South Fork Little Sur

There’s no sign, but the Little Sur Trail begins at this easily recognized gate on the Old Coast Rd. Just take the Old Coast Rd. north, a little under 4 miles, from its south end at Andrew Molera State Park.

A California Firefly (Ellychnia californica) sits on the grass by the gate. The females of this species retain a larval body form and emit a bright greenish light. We have seen the lights of hundreds of these “glow worms” shining up from the forest floor while walking in the Ventana Wilderness at night – as if the ground were reflecting the stars (an experience that those who use artificial light to travel at night in the Santa Lucias will probably miss). The males do not produce light.

There may not be a sign on the road, but only a few steps down the trail one comes upon this work of art. The claim that public use of this longstanding public right-of-way is subject to the El Sur Ranch’s “permission,” is certainly interesting, as is the odd attempt to limit use of the trail to “daylight hours defined as any time from one half hour after sunrise to one half hour before sunset,” and the attempted prohibition of dogs and horses. A mile or two further we saw a very happy dog carrying his own pack along the trail – guess he couldn’t read. The El Sur Ranch folks don’t have to worry much about stock on the trail though – it’s nowhere near passable for horses or mules.

This is a pretty fair representation of trail conditions along the first couple of miles.

The trail descends through deep redwood forest to the banks of the South Fork Little Sur River.

Many winters back, a slide wiped out the trail a little less than a mile from the start. This section has never been fully restored.

Stropharia ambigua sprouting from a pile of flood debris.

Trillium

A bank of Red Clintonia (Clintonia andrewsiana), one of the redwood forest’s showiest plants.

A Clintonia close-up

Closer still

These little yellow violets (Viola glabella – or are they Viola sempervirens?) are also abundant on the forest floor.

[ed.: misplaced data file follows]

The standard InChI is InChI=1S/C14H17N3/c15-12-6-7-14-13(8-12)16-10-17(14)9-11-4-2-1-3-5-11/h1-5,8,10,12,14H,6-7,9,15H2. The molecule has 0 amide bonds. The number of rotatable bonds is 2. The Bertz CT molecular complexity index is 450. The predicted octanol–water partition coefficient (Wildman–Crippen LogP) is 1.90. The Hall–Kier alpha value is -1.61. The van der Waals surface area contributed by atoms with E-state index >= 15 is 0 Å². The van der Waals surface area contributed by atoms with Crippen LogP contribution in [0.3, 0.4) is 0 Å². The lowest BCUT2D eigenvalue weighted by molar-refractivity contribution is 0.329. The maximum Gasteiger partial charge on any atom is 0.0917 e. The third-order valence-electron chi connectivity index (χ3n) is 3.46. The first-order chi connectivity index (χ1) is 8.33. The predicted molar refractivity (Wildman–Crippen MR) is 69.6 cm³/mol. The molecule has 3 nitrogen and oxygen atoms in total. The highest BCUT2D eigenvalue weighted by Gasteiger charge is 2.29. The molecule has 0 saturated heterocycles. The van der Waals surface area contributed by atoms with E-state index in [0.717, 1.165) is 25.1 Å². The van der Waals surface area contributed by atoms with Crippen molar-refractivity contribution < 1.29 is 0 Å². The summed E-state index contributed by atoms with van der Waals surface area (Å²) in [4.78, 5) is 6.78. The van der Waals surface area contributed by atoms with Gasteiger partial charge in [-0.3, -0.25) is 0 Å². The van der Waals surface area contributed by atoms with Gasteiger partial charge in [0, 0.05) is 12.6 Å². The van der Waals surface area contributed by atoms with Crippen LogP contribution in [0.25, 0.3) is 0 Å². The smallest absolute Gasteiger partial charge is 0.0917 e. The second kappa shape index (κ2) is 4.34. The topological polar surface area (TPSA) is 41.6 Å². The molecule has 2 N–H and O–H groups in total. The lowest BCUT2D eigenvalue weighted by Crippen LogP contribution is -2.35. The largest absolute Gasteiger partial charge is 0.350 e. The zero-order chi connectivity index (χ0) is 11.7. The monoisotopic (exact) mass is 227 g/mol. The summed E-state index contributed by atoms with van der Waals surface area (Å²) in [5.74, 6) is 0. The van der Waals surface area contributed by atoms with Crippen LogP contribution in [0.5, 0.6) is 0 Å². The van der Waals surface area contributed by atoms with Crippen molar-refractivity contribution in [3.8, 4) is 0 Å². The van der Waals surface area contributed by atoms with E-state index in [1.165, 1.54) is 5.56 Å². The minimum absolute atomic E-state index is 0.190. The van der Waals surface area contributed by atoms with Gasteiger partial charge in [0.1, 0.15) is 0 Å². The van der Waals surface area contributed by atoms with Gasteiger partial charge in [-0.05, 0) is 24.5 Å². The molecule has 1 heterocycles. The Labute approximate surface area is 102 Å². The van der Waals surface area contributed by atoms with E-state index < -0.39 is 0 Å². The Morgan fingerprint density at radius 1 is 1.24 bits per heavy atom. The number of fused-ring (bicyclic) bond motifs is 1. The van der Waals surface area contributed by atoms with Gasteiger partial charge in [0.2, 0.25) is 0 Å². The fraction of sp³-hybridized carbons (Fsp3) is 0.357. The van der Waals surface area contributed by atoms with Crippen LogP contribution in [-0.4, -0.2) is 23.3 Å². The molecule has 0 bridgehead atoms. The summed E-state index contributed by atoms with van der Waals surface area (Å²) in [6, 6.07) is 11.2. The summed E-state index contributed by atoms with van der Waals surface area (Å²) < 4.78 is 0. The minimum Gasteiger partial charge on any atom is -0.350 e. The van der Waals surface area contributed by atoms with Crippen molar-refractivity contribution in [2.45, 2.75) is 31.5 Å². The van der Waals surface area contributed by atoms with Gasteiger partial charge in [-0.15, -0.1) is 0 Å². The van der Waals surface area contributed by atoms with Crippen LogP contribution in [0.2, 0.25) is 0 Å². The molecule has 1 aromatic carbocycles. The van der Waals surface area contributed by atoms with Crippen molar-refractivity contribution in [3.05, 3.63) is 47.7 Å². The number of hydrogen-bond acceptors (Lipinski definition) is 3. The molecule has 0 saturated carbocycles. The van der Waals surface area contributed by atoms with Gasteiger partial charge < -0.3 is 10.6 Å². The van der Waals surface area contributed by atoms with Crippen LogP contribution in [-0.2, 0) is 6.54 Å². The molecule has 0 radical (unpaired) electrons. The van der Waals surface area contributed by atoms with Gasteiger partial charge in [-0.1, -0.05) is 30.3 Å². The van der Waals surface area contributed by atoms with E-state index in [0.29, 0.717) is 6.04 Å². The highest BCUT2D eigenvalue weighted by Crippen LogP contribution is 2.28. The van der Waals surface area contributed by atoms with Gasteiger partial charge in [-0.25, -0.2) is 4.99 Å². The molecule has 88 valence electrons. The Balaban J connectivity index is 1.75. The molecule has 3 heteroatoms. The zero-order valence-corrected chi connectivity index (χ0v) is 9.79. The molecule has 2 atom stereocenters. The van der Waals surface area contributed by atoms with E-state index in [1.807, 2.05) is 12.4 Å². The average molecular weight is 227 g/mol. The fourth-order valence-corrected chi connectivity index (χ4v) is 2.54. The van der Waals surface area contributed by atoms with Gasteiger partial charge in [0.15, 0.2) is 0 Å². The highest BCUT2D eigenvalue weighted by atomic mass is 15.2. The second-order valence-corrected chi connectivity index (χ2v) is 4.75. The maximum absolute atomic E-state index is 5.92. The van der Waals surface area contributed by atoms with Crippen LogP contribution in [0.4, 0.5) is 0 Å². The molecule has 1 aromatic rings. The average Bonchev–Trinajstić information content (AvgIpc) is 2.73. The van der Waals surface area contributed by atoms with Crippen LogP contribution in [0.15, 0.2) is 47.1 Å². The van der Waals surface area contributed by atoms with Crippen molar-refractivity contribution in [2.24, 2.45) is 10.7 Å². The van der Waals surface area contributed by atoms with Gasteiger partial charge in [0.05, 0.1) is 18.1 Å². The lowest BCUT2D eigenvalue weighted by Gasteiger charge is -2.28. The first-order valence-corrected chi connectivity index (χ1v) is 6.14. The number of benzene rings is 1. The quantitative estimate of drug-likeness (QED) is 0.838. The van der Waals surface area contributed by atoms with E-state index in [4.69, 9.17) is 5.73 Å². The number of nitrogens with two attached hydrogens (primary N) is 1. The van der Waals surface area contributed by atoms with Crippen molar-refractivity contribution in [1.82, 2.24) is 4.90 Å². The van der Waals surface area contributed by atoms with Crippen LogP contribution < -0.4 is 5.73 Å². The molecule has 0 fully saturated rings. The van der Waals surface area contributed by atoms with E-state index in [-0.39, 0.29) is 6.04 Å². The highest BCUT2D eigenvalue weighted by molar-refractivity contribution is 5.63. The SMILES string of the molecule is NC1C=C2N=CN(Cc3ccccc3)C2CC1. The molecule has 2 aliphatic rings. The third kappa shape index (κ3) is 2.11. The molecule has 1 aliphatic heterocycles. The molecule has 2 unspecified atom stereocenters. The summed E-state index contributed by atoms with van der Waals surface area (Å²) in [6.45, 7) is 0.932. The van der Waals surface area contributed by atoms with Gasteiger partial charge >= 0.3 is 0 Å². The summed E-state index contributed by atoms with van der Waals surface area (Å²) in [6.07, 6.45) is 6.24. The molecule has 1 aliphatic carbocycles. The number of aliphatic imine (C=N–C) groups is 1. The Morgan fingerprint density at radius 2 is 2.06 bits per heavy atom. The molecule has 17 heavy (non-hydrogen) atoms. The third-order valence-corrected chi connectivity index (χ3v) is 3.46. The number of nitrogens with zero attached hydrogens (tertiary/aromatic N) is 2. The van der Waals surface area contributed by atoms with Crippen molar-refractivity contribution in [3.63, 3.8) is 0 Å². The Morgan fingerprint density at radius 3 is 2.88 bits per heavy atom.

Climbing into the chaparral, the trail crosses another slide zone.

But it soon re-enters the woods, and the constant clambering over, and swinging under, of deadfalls provides a good agility workout.

Another placard bearing the El Sur Ranch rules sits surrounded by ferns and deadfalls.

A waterfall glimpsed through a break in the trees.

View up canyon into the proposed East Molera Wilderness. The East Molera Ridge is on the skyline. And, yes … that is the trail in the foreground.

Fording the river on the way back.

Update! On February 12, 2012, the Little Sur Trail was cleared from the trailhead to the crossing of the South Fork Little Sur. Click here for photos and details.

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4 Responses to South Fork Little Sur

  1. Lois DeFord says:

    Doesn’t look like there was a lot of trail to follow, but thanks for the picturesque albeit vicarious hike on the Little Sur trail.

  2. Chris says:

    Of course, your understatement doesn’t go unnoticed. That posted El Sur sign is a deliberate attempt to foreclose public access, and as such, is an attempted theft of public property. There has not been a time in recorded history when the Little Sur trail has not been used by the public, a record that goes back at least as far as when Jacob and Matilda Launtz homesteaded in the south fork of the Little Sur in the 1880’s — and yet the El Sur ranch and Granite Rock are both signing, along the trail and in the county recorder’s office, their assertion that they “own” this historic public trail and that the public no longer has a *right* to use it.

  3. Simon Eagar says:

    Whilst looking for mushrooms off the OCR before the Rocky Creek slide I could hear but not see a machine that was tearing the shit out of anything that got in its way – bushes, brush, small trees – I could see the destruction and the debris. What the purpose was I don’t know but that is the stewardship Jim Hill brings to the land.

  4. xasauan says:

    Civil Code Section 813, which the El Sur Ranch cites as their authority for the proposition that public use of the trail is subject to their permission and control, allows property owners to record a notice that public use of their property is subject to their permission for the purpose of avoiding an implied dedication to public use. The section goes on to state, however, that “The recording of a notice pursuant to this section shall not be deemed to affect rights vested at the time of recording.” The public’s right to use this trail, both on foot and with stock, and with dogs, and with firearms, and at night, and even to camp at the campsite by the river was obviously vested decades, if not centuries, before El Sur Ranch recorded any notices pursuant to Section 813.

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